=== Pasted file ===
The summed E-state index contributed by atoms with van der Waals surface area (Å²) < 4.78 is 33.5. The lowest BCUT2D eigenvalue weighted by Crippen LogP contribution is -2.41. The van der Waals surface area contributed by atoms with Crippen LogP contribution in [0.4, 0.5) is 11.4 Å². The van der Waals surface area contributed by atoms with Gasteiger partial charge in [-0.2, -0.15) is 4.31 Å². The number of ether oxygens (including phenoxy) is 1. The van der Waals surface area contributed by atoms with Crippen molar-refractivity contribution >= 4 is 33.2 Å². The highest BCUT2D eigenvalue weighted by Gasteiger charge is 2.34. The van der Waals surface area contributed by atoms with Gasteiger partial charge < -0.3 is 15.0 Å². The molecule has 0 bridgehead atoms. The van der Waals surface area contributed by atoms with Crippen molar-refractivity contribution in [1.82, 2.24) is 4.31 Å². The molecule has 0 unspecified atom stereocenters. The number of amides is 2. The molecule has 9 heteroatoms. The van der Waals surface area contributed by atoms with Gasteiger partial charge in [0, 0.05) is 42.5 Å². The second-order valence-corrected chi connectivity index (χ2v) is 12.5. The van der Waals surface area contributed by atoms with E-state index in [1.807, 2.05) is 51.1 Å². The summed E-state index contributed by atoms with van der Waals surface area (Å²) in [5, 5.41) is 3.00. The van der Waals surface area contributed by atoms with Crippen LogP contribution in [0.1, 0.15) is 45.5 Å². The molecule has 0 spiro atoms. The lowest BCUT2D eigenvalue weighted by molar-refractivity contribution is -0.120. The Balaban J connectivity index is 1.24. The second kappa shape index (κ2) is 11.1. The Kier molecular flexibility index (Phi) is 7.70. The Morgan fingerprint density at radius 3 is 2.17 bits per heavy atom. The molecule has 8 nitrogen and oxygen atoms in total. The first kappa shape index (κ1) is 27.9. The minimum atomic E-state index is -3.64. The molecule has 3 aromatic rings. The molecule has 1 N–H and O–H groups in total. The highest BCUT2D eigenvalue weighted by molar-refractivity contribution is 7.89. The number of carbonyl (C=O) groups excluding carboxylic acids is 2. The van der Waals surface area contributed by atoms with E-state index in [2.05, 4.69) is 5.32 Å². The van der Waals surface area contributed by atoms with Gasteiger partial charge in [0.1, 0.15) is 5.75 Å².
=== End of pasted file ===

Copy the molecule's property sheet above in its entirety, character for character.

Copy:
The summed E-state index contributed by atoms with van der Waals surface area (Å²) < 4.78 is 33.5. The lowest BCUT2D eigenvalue weighted by Crippen LogP contribution is -2.41. The van der Waals surface area contributed by atoms with Crippen LogP contribution in [0.4, 0.5) is 11.4 Å². The van der Waals surface area contributed by atoms with Gasteiger partial charge in [-0.2, -0.15) is 4.31 Å². The number of ether oxygens (including phenoxy) is 1. The van der Waals surface area contributed by atoms with Crippen molar-refractivity contribution >= 4 is 33.2 Å². The highest BCUT2D eigenvalue weighted by Gasteiger charge is 2.34. The van der Waals surface area contributed by atoms with Gasteiger partial charge < -0.3 is 15.0 Å². The molecule has 0 bridgehead atoms. The van der Waals surface area contributed by atoms with Crippen molar-refractivity contribution in [1.82, 2.24) is 4.31 Å². The molecule has 0 unspecified atom stereocenters. The number of amides is 2. The molecule has 9 heteroatoms. The van der Waals surface area contributed by atoms with Gasteiger partial charge in [0, 0.05) is 42.5 Å². The second-order valence-corrected chi connectivity index (χ2v) is 12.5. The van der Waals surface area contributed by atoms with E-state index in [1.807, 2.05) is 51.1 Å². The summed E-state index contributed by atoms with van der Waals surface area (Å²) in [5, 5.41) is 3.00. The van der Waals surface area contributed by atoms with Crippen LogP contribution in [0.1, 0.15) is 45.5 Å². The molecule has 0 spiro atoms. The lowest BCUT2D eigenvalue weighted by molar-refractivity contribution is -0.120. The Balaban J connectivity index is 1.24. The second kappa shape index (κ2) is 11.1. The Kier molecular flexibility index (Phi) is 7.70. The Morgan fingerprint density at radius 3 is 2.17 bits per heavy atom. The molecule has 8 nitrogen and oxygen atoms in total. The first kappa shape index (κ1) is 27.9. The minimum atomic E-state index is -3.64. The molecule has 3 aromatic rings. The molecule has 1 N–H and O–H groups in total. The highest BCUT2D eigenvalue weighted by molar-refractivity contribution is 7.89. The number of carbonyl (C=O) groups excluding carboxylic acids is 2. The van der Waals surface area contributed by atoms with E-state index in [2.05, 4.69) is 5.32 Å². The van der Waals surface area contributed by atoms with Gasteiger partial charge in [0.1, 0.15) is 5.75 Å².